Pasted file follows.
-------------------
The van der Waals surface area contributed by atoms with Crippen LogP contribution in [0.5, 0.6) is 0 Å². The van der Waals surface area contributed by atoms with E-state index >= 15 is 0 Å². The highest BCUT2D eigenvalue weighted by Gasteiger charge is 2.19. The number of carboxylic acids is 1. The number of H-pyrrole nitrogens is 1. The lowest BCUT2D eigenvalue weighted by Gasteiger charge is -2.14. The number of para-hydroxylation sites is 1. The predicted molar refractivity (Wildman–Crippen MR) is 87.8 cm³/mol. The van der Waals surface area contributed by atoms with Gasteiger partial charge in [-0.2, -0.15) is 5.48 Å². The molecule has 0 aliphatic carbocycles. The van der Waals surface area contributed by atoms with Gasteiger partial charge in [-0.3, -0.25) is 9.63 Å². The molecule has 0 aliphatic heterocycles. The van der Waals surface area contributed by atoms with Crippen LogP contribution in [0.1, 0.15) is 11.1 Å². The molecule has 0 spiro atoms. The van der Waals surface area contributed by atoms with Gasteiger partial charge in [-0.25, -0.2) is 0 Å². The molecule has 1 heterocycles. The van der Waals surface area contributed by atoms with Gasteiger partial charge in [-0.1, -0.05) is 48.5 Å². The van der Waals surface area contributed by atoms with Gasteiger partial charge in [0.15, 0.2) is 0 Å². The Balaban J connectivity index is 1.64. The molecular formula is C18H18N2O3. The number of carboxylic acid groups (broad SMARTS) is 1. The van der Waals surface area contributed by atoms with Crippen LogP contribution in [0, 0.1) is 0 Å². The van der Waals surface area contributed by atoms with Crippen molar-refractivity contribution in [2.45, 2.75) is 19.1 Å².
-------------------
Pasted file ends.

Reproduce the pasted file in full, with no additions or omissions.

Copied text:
The van der Waals surface area contributed by atoms with Crippen LogP contribution in [0.5, 0.6) is 0 Å². The van der Waals surface area contributed by atoms with E-state index >= 15 is 0 Å². The highest BCUT2D eigenvalue weighted by Gasteiger charge is 2.19. The number of carboxylic acids is 1. The number of H-pyrrole nitrogens is 1. The lowest BCUT2D eigenvalue weighted by Gasteiger charge is -2.14. The number of para-hydroxylation sites is 1. The predicted molar refractivity (Wildman–Crippen MR) is 87.8 cm³/mol. The van der Waals surface area contributed by atoms with Gasteiger partial charge in [-0.2, -0.15) is 5.48 Å². The molecule has 0 aliphatic carbocycles. The van der Waals surface area contributed by atoms with Gasteiger partial charge in [-0.3, -0.25) is 9.63 Å². The molecule has 0 aliphatic heterocycles. The van der Waals surface area contributed by atoms with Crippen LogP contribution in [0.1, 0.15) is 11.1 Å². The molecule has 0 spiro atoms. The van der Waals surface area contributed by atoms with Gasteiger partial charge in [-0.25, -0.2) is 0 Å². The molecule has 1 heterocycles. The van der Waals surface area contributed by atoms with Gasteiger partial charge in [-0.1, -0.05) is 48.5 Å². The van der Waals surface area contributed by atoms with Gasteiger partial charge in [0.15, 0.2) is 0 Å². The Balaban J connectivity index is 1.64. The molecular formula is C18H18N2O3. The number of carboxylic acid groups (broad SMARTS) is 1. The van der Waals surface area contributed by atoms with Crippen LogP contribution in [0, 0.1) is 0 Å². The van der Waals surface area contributed by atoms with Crippen molar-refractivity contribution in [2.45, 2.75) is 19.1 Å².